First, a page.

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 “Finding Dee” Comic of a Transgender Woman. Interview by Alexandra Hill

“Finding Dee” Comic of a Transgender Woman. Interview by Alexandra Hill

 You’ve described your “Finding Dee” comics as semi-autobiographical tales of your life as a transgender woman. Why have you chosen to share your experience through comics?

"Finding Dee" actually began a little over a year ago as nothing more than a blog. Just an online diary where I posted what I was thinking and feeling as I was still just beginning my transition and had just come out to my friends and family. After a few months, though, I had decided to step away as the posts were becoming nothing more then my keeping track of every negative experience, no matter how small. I found that the act of writing about these negative feelings was having the opposite effect of what I had hoped for. It wasn't cathartic at ALL. It just made me spiral into depression that much quicker over every ugly little comment or side eye. 

So, as I was coming up on the one-year anniversary of coming out, I began having ideas for little jokes or gags about my experiences. Just fun observations that I realized would make for a fun comic strip. The most obvious observation being that SO many friends were telling me that I should make a comic about every little thing that happened to me. So after a little thinking on the subject, I transitioned (pun intended) my blog into what it is now, a semi-autobiographical web comic found at www.findingdee.com.

When did you start creating comics?

The earliest comic that I still have is a comic strip called "Dandy" that I created and drew when I was 8 years old in 1982. Interestingly enough, here it is 35 years later and I'm STILL drawing that same comic strip, now called "Dandy & Company" which has been running online sine 2001 at www.dandyandcompany.com.

What are your favorite materials to use?

I love working on paper more so than digital. I've drawn digitally for years, but for my own projects, I prefer my Pentel Stylo drawing pen, my Pentel Pocket Brush and a non-repro blue pencil on Bristol Board.

How would you describe your artistic style?

I don't know that I have one artistic style, per se. “Dandy & Company” is very broad and cartoony, like a Warner Bros. cartoon. “Finding Dee” is about a half step to the right out of Toon Town. Whereas my fantasy/adventure comic, “The Wellkeeper” is MUCH more realistically rendered and styled, but still with a foot firmly in my experience and training in animation.


Do you explore other art forms outside of comics?

Not as often as I would like. I am currently working on 3 regular comics, and that doesn't leave MUCH room to explore painting or sculpting, although I would like to take some time to learn more about those at some point.

Describe your creative process.

My process is pretty loose, really. I like to be able to work almost anywhere I am. I carry a small sketchbook in my purse for any ideas that pop into my head, and that's were I lay out my books and new strips.

When I'm WRITING, I need it to be fairly quiet. If I ever have any music going, it's movie scores thematically linked to whatever I'm working on. If I'm writing for “The Wellkeeper”, for example, I might have some John Williams or Hans Zimmer scores in the background. If I'm working on “Dandy & Company” or “Finding Dee”, then the music is probably lighter or looser. Vince Guaraldi's "Peanuts" scores are a good go-to for that style of work.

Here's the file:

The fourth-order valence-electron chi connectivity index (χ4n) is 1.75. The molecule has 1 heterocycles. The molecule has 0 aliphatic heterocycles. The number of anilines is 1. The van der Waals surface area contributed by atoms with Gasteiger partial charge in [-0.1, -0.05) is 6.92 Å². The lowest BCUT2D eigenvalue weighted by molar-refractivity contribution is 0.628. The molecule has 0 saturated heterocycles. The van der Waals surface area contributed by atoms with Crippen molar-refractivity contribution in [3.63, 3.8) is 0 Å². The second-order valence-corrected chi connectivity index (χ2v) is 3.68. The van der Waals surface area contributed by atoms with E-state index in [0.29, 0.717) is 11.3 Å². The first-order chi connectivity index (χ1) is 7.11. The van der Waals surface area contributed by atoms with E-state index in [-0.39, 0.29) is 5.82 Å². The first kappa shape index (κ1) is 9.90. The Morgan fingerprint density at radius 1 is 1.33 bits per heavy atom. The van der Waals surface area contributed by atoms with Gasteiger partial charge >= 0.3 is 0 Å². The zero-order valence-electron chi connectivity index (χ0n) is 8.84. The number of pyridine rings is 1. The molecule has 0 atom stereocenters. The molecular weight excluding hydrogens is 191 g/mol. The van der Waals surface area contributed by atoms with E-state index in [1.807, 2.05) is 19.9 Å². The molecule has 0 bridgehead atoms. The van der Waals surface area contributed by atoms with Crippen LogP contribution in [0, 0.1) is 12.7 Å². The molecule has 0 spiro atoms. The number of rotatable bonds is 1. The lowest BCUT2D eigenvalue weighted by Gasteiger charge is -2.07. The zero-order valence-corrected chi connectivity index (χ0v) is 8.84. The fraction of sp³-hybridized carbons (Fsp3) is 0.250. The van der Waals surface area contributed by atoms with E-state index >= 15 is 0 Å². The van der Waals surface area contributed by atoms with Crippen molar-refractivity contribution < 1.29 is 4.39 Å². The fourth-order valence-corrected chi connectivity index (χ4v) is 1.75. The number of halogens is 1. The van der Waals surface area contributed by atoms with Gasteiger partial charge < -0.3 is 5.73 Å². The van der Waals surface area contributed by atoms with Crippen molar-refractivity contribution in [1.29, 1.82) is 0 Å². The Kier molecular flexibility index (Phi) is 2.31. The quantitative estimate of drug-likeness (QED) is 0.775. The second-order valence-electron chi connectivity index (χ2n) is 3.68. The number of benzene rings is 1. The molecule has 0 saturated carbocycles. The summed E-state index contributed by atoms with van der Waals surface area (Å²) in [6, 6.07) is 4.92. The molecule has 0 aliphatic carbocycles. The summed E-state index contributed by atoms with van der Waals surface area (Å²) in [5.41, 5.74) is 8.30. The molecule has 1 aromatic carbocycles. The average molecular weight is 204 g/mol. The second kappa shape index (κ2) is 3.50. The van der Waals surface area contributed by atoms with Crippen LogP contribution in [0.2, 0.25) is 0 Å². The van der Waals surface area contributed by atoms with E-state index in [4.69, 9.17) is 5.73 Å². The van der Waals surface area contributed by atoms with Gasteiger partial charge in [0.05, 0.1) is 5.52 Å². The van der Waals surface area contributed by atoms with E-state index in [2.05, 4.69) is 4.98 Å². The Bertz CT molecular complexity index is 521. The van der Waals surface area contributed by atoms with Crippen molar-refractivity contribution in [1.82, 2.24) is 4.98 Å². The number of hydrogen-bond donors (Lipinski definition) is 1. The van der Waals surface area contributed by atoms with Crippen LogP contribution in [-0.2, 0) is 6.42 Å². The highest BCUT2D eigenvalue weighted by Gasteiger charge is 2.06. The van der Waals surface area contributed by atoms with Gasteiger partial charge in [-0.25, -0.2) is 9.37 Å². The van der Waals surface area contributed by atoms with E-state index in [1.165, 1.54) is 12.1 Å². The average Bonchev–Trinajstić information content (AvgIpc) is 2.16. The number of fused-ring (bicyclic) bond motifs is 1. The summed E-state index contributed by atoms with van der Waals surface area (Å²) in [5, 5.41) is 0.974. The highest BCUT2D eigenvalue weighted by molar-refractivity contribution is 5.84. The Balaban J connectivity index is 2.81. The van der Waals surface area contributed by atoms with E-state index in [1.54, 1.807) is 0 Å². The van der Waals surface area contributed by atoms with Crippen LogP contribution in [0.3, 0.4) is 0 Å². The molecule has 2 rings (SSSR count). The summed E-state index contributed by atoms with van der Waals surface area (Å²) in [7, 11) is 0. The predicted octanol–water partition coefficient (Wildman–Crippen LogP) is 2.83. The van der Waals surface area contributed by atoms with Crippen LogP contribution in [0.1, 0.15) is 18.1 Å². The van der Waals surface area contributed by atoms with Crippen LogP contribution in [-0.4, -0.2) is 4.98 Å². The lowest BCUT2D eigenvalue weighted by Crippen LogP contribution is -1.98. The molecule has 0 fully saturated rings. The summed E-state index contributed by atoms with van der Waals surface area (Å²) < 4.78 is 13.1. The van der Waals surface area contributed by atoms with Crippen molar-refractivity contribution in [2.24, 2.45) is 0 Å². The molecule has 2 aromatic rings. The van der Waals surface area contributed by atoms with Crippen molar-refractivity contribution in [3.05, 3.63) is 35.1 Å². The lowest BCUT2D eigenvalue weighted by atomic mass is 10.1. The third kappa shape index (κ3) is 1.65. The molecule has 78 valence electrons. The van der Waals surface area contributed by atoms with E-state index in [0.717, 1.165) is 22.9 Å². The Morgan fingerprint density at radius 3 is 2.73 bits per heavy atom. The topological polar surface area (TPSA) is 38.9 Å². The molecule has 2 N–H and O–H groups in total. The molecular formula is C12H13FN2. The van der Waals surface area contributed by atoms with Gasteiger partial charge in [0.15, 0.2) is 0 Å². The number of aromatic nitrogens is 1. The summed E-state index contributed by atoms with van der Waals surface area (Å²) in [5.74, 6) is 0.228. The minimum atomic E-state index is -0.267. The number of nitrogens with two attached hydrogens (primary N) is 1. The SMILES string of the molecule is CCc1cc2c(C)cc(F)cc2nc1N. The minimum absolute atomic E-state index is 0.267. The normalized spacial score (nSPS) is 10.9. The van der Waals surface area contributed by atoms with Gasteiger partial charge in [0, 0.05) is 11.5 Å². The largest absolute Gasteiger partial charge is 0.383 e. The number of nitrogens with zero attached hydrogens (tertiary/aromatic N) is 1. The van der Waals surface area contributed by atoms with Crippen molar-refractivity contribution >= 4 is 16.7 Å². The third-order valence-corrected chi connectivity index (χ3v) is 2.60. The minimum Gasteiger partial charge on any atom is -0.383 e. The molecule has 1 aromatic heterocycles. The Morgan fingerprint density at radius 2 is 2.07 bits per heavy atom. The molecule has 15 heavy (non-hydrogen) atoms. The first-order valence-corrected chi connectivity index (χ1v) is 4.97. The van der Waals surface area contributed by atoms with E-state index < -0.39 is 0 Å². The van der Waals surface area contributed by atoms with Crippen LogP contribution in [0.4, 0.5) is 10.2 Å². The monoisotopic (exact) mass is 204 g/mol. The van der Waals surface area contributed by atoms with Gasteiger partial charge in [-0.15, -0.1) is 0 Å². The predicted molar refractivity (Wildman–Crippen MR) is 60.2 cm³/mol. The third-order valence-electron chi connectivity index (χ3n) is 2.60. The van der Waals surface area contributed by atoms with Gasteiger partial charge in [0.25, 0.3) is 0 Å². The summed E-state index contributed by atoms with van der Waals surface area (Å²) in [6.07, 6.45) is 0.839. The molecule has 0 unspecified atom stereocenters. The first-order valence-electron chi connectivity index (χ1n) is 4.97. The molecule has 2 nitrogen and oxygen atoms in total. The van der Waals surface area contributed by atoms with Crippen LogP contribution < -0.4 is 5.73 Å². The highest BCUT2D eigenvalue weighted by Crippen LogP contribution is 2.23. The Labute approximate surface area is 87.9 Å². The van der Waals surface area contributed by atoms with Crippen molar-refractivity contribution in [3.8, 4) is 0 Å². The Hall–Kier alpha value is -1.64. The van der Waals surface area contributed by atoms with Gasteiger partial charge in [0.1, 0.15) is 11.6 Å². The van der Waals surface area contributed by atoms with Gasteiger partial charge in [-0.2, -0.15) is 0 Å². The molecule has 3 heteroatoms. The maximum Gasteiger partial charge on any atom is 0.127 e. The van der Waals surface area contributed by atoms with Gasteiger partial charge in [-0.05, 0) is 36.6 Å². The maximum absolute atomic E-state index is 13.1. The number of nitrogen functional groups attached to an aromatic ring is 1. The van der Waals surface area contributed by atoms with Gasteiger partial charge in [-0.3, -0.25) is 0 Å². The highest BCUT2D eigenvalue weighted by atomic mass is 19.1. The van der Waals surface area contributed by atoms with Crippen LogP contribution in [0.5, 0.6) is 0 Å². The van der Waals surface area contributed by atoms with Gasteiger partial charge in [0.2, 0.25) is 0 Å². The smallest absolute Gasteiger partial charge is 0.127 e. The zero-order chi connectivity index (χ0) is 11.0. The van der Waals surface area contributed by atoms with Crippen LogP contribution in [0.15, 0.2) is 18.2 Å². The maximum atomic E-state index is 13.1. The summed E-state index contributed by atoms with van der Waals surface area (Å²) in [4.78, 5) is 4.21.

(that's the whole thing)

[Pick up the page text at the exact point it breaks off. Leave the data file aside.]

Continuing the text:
99% of the time, when I'm drawing the pages I'm sitting in the living room with a lapboard and the TV on in the background. Something funny that I've seen a zillion times but can just listen to is my favorite. Old episodes of “Mystery Science Theater 3000” or “Psych” are regular favorites.

Do you ever experience writer’s block? If so, how do you overcome it?

Writer's block is a pain. Sometimes, you need to switch up projects. If no gags are flowing for "Finding Dee", I hop to "The Wellkeeper" or "Dandy & Company". Sometimes there's nothing you really CAN do except step away from the table and distract yourself for a while. When you ARE getting the ideas, write them all down and bank them for if you are under a deadline and NEED to get something done. 

Describe your experience as a transgender woman in the art world.

It is, so far, not all that different from my experience prior to coming out. In some cases, I've had to hear second hand accounts of people talking behind my back about how I'm living my life as trans for publicity, and that's extremely irritating. Plus, there's the 15 plus year history of self-publishing and working where I was credited with a different first name that is tricky to navigate around.

What are your favorite and least favorite parts of being a full-time artist?

Doing what I like to do it fantastic. Setting my own hours more often than not is great. Not knowing when to expect a paycheck... not so great.

What advice would you give to aspiring artists?

Never stop learning. Never stop trying to get better. Again, I've been drawing the same cartoon dog for 35 years. Persistence can pay off sometimes.

What are your goals for your comics? 

Having them pay off. LOL. Right now, I'm still working as a freelance graphic designer to pay the bills. I hope that one day enough people will discover my comics to where that can become my full time job.

In the mean time, my comics can all be found and ordered online through www.artofdeefish.com

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